5 Tips for Coping With Alzheimer’s disease

July 23rd, 2018
Miami Jewish Health psychiatrist Marc E. Agronin, one of America's leading geriatric psychiatrists, is recognized for his work with Alzheimer's patients. His most recent book, The End of Old Age, urges readers to view aging as a developmental force for enhancing well-being, meaning and longevity.

Caring for a loved one with Alzheimer’s disease is a tough job that can be heartbreaking, frustrating, frightening and exhausting. It’s not easy to see someone you love slip away before your eyes.

So how do you make this difficult journey easier to navigate?

According to Miami Jewish Health psychiatrist Marc E. Agronin, M.D., it’s important to learn as much as you can about this memory-robbing disease as soon as possible. Being informed will help you understand the challenges you will face caring for someone with Alzheimer’s disease.

Caregiving can be stressful. And if relatives don’t understand what’s wrong or how the disease progresses or what sort of limitations to expect, stress factors can multiply.

There’s a lot you can do to prepare.

Tips to Help Families Deal With an Alzheimer's Diagnosis

1. Find the Best Person to Conduct the Right Evaluation

A comprehensive evaluation should be conducted by a geriatric psychiatrist or neurologist. Don’t wait. According to Agronin, the longer someone waits to get an evaluation, the worse their condition may get, causing more stress to caregivers and leaving a shorter window of time for that person to make important decisions before it’s too late.

“I think people just don’t understand what they are dealing with,” Agronin said. “People are afraid but they need to know there’s help.

2. Understand what’s going on.

“What is the diagnosis? If family members don’t know the difference between dementia and Alzheimer’s, they don’t know what to expect,” Agronin noted.  “People get nervous. Make sure the person gets a sufficient evaluation from the right specialist.”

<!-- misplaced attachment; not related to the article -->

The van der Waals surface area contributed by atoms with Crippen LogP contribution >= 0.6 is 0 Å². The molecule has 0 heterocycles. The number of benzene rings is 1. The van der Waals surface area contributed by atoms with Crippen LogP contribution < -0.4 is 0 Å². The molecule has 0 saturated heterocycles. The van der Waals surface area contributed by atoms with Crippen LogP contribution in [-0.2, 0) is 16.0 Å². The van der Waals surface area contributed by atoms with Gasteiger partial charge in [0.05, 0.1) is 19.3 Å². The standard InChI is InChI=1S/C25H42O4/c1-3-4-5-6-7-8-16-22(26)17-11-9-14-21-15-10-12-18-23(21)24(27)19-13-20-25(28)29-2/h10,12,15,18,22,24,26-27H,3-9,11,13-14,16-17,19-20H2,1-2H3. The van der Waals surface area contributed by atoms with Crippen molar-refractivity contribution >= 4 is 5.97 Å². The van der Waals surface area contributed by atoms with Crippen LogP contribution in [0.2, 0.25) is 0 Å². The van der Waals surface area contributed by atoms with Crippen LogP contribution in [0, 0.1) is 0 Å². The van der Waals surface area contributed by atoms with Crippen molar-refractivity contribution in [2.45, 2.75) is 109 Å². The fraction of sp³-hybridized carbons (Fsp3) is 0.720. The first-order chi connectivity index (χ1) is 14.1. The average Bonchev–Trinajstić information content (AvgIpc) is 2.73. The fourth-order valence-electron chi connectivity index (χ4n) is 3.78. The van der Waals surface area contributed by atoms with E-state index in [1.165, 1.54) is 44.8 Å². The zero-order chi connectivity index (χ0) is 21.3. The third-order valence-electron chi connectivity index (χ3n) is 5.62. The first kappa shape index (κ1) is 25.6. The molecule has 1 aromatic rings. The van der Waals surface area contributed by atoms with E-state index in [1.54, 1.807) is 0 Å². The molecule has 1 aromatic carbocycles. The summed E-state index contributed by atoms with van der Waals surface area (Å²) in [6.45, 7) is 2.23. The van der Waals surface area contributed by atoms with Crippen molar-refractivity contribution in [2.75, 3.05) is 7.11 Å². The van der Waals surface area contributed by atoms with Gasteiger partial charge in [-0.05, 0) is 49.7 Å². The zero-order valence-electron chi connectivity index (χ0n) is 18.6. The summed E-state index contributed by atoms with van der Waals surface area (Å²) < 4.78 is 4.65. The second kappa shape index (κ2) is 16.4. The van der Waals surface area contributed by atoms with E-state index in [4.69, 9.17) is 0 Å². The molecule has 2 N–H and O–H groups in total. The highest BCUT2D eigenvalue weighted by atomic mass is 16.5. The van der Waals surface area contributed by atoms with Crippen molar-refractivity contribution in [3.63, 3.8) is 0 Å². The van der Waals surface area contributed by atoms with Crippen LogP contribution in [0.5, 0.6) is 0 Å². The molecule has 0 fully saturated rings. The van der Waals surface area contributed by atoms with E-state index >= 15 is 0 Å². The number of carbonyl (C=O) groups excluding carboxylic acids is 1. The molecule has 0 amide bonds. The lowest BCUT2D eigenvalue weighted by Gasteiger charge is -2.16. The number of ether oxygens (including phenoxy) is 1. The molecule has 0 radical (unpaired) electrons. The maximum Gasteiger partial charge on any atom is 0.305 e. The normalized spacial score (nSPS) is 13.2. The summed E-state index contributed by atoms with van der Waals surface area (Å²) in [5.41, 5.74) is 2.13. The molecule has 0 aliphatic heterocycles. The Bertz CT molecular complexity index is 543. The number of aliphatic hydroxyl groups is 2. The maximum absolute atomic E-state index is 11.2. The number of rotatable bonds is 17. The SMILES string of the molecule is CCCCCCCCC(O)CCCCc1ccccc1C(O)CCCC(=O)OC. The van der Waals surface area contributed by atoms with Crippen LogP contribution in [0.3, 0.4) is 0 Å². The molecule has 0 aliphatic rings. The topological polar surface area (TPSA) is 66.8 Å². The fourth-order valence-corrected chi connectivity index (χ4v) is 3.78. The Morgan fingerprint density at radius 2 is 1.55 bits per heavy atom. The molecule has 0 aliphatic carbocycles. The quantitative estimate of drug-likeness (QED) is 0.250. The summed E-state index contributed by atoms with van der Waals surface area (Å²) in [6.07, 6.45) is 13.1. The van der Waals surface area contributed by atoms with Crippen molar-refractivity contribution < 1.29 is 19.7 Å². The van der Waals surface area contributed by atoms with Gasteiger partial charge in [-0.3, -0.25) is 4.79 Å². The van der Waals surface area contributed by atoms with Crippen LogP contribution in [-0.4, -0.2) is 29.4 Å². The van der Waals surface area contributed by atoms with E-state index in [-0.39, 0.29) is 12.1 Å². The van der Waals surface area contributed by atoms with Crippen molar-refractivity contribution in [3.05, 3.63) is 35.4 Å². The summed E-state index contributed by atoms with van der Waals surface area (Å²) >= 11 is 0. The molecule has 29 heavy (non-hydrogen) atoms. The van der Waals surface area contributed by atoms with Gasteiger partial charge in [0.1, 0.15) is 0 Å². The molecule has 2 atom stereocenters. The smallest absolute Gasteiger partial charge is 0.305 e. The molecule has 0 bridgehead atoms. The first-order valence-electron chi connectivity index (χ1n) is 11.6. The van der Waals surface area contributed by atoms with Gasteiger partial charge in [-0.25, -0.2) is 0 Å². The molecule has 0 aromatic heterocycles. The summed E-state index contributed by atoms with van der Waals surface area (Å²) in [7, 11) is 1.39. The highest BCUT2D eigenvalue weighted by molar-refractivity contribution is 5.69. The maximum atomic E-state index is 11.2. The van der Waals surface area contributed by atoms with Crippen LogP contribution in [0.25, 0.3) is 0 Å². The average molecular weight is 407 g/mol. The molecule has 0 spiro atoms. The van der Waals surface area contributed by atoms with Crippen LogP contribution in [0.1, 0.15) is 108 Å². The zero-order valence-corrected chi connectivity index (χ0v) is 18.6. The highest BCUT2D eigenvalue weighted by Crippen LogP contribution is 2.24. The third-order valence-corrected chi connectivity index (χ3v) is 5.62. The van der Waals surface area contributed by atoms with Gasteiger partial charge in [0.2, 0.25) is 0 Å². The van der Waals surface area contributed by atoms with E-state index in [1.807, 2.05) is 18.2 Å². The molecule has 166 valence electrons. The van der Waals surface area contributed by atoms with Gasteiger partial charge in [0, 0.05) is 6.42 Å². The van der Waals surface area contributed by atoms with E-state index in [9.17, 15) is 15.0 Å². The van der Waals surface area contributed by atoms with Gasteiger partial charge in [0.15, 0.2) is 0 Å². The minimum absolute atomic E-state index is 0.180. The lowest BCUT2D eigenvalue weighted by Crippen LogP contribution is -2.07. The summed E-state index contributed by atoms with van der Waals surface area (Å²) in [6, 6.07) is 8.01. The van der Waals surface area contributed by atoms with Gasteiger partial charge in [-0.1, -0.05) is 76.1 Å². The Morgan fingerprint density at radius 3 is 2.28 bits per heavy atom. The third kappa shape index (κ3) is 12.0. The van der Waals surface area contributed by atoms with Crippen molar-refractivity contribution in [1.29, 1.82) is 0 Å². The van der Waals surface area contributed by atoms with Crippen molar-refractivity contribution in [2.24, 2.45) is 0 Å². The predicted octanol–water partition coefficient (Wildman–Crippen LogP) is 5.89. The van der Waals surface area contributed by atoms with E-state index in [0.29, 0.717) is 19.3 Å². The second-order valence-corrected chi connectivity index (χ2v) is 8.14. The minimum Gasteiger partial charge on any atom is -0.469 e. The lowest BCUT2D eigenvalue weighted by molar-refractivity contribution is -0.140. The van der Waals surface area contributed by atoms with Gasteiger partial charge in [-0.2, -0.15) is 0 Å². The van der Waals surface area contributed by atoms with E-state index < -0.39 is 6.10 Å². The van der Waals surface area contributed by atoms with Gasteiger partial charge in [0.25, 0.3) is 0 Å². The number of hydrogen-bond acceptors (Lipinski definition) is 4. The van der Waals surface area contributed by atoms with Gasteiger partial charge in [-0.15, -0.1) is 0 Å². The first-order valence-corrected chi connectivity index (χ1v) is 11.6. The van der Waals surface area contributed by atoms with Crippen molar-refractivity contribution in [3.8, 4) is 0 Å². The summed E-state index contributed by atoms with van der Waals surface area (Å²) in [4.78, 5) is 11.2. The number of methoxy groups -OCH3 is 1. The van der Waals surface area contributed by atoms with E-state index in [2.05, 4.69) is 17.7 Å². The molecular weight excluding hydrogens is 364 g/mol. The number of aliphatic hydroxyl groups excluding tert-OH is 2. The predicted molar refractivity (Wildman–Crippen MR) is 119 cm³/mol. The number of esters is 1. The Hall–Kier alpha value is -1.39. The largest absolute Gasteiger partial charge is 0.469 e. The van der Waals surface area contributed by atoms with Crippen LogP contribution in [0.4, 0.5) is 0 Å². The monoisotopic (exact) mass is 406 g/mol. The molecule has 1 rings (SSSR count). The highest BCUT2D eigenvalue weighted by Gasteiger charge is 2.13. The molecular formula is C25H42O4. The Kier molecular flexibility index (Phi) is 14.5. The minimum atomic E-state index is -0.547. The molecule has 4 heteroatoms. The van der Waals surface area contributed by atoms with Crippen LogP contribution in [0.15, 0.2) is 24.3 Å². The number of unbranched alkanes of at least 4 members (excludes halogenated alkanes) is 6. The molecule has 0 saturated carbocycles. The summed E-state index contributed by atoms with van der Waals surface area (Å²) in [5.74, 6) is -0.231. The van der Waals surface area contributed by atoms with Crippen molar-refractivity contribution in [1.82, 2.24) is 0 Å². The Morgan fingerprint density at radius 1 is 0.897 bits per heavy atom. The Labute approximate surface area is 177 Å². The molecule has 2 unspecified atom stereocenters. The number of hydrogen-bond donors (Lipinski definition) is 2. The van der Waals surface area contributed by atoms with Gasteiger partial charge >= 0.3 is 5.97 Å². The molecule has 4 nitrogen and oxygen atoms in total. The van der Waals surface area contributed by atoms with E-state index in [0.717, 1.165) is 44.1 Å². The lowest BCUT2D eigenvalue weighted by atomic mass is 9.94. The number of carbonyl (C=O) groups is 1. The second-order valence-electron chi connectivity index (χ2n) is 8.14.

Education is power. And you don’t want to miss an acute problem that requires immediate treatment. It can be enormously confusing and stressful to manage what is going on, so rely on experts for help.

3. Find Your Dream Team

Caring for someone with Alzheimer’s requires partnerships with people who can help. And if you’re caring for a loved one with Alzheimer’s, you’re going to need guidance.  Otherwise, you’re flying blind.

“It’s really important to have that one specialist who will follow your loved one,” Agronin said. “Find and have on call the experts you need to comprise your care team.”

Your team might include a primary care doctor, a neurologist, geriatric psychiatrist, social worker and home health aides. Keep their names and numbers available, so you can reach out when the going gets tough.

4. Create a Care Plan

“What kind of care does your loved one need? For example, if you find out the person has moderate impairment, they shouldn’t be driving, and maybe they shouldn’t be left alone either,” Agronin said. “Create a plan that addresses both their limitations and their strengths.”

And while a loved one still has decision-making capacity, discuss “what-ifs” with them and address legal issues such as advanced directives, surrogate decision makers, and estate planning.

Agronin also suggests addressing any medical issues that may be worsening. 

It’s also important to get the person involved in brain-stimulating activities that are physical, mental and social. Finding and engaging their interests and strengths will improve the quality of their life on many levels.

5. Realize that Caregiving Isn’t Easy

There is a growing nation of millions who are engaged in the noble, but extremely challenging role of caregiver and they too deserve support and care. Because Alzheimer’s starts with mild symptoms and progresses relentlessly to rob a loved one of their personality, combined with the exhausting task of providing care, the job can be burdensome, Agronin said.

“The most important factor is for caregivers to have time away from caregiving, which is called respite time,” Agronin said. “This time is meant to be meaningful, rejuvenating, and pleasurable in order to recharge emotionally and physically.”

Relatives and friends can provide a caregiver with much-needed relief.

“Caregivers need to have a break. They need to take care of themselves and have other people help them,” Agronin said. “They really need to marshal the family and friends so they are not alone.”

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